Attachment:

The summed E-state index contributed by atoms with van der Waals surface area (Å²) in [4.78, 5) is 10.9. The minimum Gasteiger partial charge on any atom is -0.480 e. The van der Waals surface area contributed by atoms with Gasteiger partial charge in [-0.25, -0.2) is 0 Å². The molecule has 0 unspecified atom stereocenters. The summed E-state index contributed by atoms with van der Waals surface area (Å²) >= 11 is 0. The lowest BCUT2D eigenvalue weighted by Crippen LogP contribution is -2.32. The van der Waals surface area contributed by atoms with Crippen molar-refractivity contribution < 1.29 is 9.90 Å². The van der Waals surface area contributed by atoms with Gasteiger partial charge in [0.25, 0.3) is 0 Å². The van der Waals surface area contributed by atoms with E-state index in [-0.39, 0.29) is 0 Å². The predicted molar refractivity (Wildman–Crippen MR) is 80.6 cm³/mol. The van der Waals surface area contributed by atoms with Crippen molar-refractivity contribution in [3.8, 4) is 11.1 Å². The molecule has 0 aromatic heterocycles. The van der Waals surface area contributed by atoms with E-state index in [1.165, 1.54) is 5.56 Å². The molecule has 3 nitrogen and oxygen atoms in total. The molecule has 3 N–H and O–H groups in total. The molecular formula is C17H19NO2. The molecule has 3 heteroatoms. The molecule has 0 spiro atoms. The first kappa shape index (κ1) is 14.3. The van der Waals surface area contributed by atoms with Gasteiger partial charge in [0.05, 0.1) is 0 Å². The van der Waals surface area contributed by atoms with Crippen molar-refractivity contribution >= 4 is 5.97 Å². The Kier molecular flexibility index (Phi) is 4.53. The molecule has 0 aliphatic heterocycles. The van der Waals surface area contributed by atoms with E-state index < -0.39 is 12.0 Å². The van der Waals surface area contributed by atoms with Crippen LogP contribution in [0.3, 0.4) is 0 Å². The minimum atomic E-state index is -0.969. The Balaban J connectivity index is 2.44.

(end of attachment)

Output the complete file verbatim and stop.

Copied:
The summed E-state index contributed by atoms with van der Waals surface area (Å²) in [4.78, 5) is 10.9. The minimum Gasteiger partial charge on any atom is -0.480 e. The van der Waals surface area contributed by atoms with Gasteiger partial charge in [-0.25, -0.2) is 0 Å². The molecule has 0 unspecified atom stereocenters. The summed E-state index contributed by atoms with van der Waals surface area (Å²) >= 11 is 0. The lowest BCUT2D eigenvalue weighted by Crippen LogP contribution is -2.32. The van der Waals surface area contributed by atoms with Crippen molar-refractivity contribution < 1.29 is 9.90 Å². The van der Waals surface area contributed by atoms with Gasteiger partial charge in [0.25, 0.3) is 0 Å². The van der Waals surface area contributed by atoms with E-state index in [-0.39, 0.29) is 0 Å². The predicted molar refractivity (Wildman–Crippen MR) is 80.6 cm³/mol. The van der Waals surface area contributed by atoms with Crippen molar-refractivity contribution in [3.8, 4) is 11.1 Å². The molecule has 0 aromatic heterocycles. The van der Waals surface area contributed by atoms with E-state index in [1.165, 1.54) is 5.56 Å². The molecule has 3 nitrogen and oxygen atoms in total. The molecule has 3 N–H and O–H groups in total. The molecular formula is C17H19NO2. The molecule has 3 heteroatoms. The molecule has 0 spiro atoms. The first kappa shape index (κ1) is 14.3. The van der Waals surface area contributed by atoms with Gasteiger partial charge in [0.05, 0.1) is 0 Å². The van der Waals surface area contributed by atoms with Crippen molar-refractivity contribution >= 4 is 5.97 Å². The Kier molecular flexibility index (Phi) is 4.53. The molecule has 0 aliphatic heterocycles. The van der Waals surface area contributed by atoms with E-state index < -0.39 is 12.0 Å². The van der Waals surface area contributed by atoms with Crippen LogP contribution in [0.3, 0.4) is 0 Å². The minimum atomic E-state index is -0.969. The Balaban J connectivity index is 2.44.